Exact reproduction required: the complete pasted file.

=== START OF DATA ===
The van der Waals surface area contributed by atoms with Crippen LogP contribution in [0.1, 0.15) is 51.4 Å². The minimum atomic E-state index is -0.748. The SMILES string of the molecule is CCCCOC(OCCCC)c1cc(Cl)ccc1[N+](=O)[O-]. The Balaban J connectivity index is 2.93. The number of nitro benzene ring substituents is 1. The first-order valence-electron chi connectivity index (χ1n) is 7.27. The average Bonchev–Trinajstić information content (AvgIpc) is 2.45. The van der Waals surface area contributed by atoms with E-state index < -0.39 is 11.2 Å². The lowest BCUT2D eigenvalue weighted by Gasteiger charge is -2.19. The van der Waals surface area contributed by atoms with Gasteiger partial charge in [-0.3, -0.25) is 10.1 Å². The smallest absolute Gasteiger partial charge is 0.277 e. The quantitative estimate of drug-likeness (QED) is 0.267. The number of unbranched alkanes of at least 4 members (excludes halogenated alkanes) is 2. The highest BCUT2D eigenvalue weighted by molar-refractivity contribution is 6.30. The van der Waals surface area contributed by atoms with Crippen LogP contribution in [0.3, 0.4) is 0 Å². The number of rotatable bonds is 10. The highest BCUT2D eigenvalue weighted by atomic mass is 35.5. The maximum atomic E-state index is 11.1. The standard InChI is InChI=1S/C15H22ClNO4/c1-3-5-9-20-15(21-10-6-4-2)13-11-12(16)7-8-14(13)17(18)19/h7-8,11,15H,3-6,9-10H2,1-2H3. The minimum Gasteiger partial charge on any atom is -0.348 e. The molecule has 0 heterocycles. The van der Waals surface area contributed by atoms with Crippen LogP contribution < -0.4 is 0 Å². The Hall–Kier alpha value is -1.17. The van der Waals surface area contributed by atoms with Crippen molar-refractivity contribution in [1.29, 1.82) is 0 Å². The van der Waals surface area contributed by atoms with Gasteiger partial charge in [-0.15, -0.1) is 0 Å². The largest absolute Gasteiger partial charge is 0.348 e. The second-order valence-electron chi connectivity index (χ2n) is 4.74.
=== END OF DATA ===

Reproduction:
The van der Waals surface area contributed by atoms with Crippen LogP contribution in [0.1, 0.15) is 51.4 Å². The minimum atomic E-state index is -0.748. The SMILES string of the molecule is CCCCOC(OCCCC)c1cc(Cl)ccc1[N+](=O)[O-]. The Balaban J connectivity index is 2.93. The number of nitro benzene ring substituents is 1. The first-order valence-electron chi connectivity index (χ1n) is 7.27. The average Bonchev–Trinajstić information content (AvgIpc) is 2.45. The van der Waals surface area contributed by atoms with E-state index < -0.39 is 11.2 Å². The lowest BCUT2D eigenvalue weighted by Gasteiger charge is -2.19. The van der Waals surface area contributed by atoms with Gasteiger partial charge in [-0.3, -0.25) is 10.1 Å². The smallest absolute Gasteiger partial charge is 0.277 e. The quantitative estimate of drug-likeness (QED) is 0.267. The number of unbranched alkanes of at least 4 members (excludes halogenated alkanes) is 2. The highest BCUT2D eigenvalue weighted by molar-refractivity contribution is 6.30. The van der Waals surface area contributed by atoms with Crippen LogP contribution in [0.3, 0.4) is 0 Å². The number of rotatable bonds is 10. The highest BCUT2D eigenvalue weighted by atomic mass is 35.5. The maximum atomic E-state index is 11.1. The standard InChI is InChI=1S/C15H22ClNO4/c1-3-5-9-20-15(21-10-6-4-2)13-11-12(16)7-8-14(13)17(18)19/h7-8,11,15H,3-6,9-10H2,1-2H3. The minimum Gasteiger partial charge on any atom is -0.348 e. The molecule has 0 heterocycles. The van der Waals surface area contributed by atoms with Crippen LogP contribution < -0.4 is 0 Å². The Hall–Kier alpha value is -1.17. The van der Waals surface area contributed by atoms with Crippen molar-refractivity contribution in [1.29, 1.82) is 0 Å². The van der Waals surface area contributed by atoms with Gasteiger partial charge in [-0.15, -0.1) is 0 Å². The largest absolute Gasteiger partial charge is 0.348 e. The second-order valence-electron chi connectivity index (χ2n) is 4.74.